Thursday, 2 February 2017

Pondering Privilege and Responsibility

I am really encouraged by the interest that people show in the work that I’m doing in Zambia and I love sharing about it. A common reaction is, “That’s great, but I couldn't do that!” However I believe that if I - whose concerns included whether I would be able to bring my hair straighteners and who didn’t own a torch or anything remotely practical - can, then many people could! However, I also understand that coming to volunteer long-term in a country like Zambia is not for everyone and that's not necessarily a bad thing.

One of my reasons for saying I don't believe that this is for everyone is because I believe the main focus needs to be working with local Zambians - providing training and developing their skills for the longer term future of the country, rather than getting lots of people to move out here and take their potential roles.

Educating parents
Also many people in the UK and other developed countries play a vital role in helping fund such work. Many people from the UK support me either financially and/or in prayer so that I can live and work here (a big shout out goes out to Winchester Hope Church and my family and friends. Thank you!). We also have people contributing financially to the work of Kapumpe and Arise which has enabled these projects to grow. Some people are also giving things like their time and skills or do other things to support me; so it may not always be financial. People play their part in different ways. The Bible says that ‘In his grace, God has given us different gifts for doing certain things well…If your gift is to encourage others, be encouraging. If it is giving, give generously. If God has given you leadership ability, take the responsibility seriously. And if you have a gift for showing kindness to others, do it gladly.’ (Romans 12:6-8 NLT). I am very grateful for lots of different people.

Raising money for Arise at Hope Church Winchester

We are extremely privileged in the UK compared to many other places in the world. To have a good standard of free education, free healthcare as well as a social welfare system means we have many advantages that people in a lot of other countries don’t have access to. Like anyone, I find it very easy to compare myself with people around me and forget how most of the world live. But actually, like many of my peers I was able to attend school, sixth form college and university. I’ve also been able to travel abroad to lots of different places, and these are opportunities that many people here in Zambia could only dream of.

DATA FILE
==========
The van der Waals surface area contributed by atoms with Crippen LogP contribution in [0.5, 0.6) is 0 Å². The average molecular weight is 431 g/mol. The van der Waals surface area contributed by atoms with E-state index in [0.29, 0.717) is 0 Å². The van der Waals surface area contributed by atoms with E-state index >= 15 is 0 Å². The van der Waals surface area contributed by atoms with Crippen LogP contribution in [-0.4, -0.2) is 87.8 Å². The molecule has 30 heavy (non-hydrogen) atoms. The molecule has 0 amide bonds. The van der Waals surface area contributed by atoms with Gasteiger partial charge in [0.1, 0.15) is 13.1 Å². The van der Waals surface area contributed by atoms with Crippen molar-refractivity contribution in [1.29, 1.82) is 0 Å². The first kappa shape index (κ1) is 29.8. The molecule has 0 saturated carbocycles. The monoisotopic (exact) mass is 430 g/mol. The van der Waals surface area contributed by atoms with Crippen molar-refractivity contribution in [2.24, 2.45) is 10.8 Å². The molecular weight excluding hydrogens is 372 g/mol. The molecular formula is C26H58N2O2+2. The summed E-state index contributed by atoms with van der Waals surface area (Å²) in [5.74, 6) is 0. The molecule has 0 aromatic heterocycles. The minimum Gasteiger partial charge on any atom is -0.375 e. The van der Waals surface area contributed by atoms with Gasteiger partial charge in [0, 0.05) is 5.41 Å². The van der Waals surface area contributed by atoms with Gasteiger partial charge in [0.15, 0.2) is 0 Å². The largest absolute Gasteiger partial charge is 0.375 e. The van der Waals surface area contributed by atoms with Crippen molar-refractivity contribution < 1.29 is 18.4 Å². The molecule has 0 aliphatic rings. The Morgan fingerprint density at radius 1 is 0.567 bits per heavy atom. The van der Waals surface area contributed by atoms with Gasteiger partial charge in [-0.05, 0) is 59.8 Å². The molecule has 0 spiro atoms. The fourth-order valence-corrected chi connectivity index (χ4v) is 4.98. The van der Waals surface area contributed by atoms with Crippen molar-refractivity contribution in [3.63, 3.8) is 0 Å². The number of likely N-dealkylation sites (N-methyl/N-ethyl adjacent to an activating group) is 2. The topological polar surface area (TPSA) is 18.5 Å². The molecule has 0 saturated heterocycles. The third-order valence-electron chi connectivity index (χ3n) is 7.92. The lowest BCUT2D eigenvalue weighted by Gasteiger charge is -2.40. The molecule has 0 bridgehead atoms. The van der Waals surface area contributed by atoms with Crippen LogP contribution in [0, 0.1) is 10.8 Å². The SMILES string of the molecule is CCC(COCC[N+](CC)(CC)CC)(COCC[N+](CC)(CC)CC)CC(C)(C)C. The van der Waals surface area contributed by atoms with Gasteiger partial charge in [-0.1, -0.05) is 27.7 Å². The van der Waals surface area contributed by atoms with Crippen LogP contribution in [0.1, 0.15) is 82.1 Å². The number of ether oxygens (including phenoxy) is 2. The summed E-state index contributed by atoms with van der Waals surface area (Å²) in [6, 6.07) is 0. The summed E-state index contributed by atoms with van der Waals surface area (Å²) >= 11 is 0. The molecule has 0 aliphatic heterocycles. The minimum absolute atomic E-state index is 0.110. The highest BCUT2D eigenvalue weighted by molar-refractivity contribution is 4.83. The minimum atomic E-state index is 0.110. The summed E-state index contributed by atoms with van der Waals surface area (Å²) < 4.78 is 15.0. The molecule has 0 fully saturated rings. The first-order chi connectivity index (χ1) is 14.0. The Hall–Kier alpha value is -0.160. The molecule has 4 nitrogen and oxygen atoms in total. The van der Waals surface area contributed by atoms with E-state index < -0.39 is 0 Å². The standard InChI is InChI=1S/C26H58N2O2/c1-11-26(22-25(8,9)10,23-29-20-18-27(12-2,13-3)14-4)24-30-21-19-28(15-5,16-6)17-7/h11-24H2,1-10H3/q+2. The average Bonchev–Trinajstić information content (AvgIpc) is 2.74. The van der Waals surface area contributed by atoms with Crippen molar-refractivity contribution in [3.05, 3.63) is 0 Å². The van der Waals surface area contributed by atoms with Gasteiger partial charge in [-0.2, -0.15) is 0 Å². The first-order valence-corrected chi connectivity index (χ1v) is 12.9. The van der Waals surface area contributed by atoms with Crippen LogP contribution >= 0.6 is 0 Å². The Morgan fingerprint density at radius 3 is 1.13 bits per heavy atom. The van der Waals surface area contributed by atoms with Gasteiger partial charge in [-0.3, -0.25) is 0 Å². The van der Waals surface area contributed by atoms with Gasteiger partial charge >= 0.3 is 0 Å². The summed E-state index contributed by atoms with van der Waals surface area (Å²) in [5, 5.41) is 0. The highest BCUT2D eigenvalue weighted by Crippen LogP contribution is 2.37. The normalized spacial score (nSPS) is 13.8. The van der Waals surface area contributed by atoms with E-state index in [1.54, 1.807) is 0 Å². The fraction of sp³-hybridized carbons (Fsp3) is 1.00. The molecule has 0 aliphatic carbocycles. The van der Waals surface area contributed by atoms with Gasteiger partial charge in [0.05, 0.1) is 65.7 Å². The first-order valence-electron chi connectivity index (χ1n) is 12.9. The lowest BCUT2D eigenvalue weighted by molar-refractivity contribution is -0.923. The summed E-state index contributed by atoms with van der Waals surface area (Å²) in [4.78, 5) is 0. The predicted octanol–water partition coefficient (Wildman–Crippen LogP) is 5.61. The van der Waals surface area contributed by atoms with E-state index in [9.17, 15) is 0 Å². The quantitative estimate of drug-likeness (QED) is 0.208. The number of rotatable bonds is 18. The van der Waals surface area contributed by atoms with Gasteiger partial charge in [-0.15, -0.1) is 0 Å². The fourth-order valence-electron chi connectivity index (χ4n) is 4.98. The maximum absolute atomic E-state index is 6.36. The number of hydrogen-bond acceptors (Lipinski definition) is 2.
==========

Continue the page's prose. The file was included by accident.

Ndola Central Hospital

In Uncle Ben’s words of wisdom to Peter Parker in Spiderman: “With great power comes great responsibility.” I'd agree that along with the privilege we have, there is also a responsibility to use what we have wisely and for the benefit of others, not just ourselves.

My longer term plan is to return to the UK and hand over some of the work here to local Zambians who share our vision and are invested in the ongoing work. In some ways they are actually the best people to help other Zambians, because of their cultural understanding. 

One of our Zambian staff helps to run our farming project

Living in Kaniki makes me very aware of the opportunities I have, because I see need all around us on a daily basis. The personal challenge for me is to remember this once I’m back in the UK and to put in to action what I’ve learned during my time here. I want to make sure that I give from what I have in a way that helps empower other people who don't have such opportunities. As Gandhi said, "Live simply so that others can simply live".

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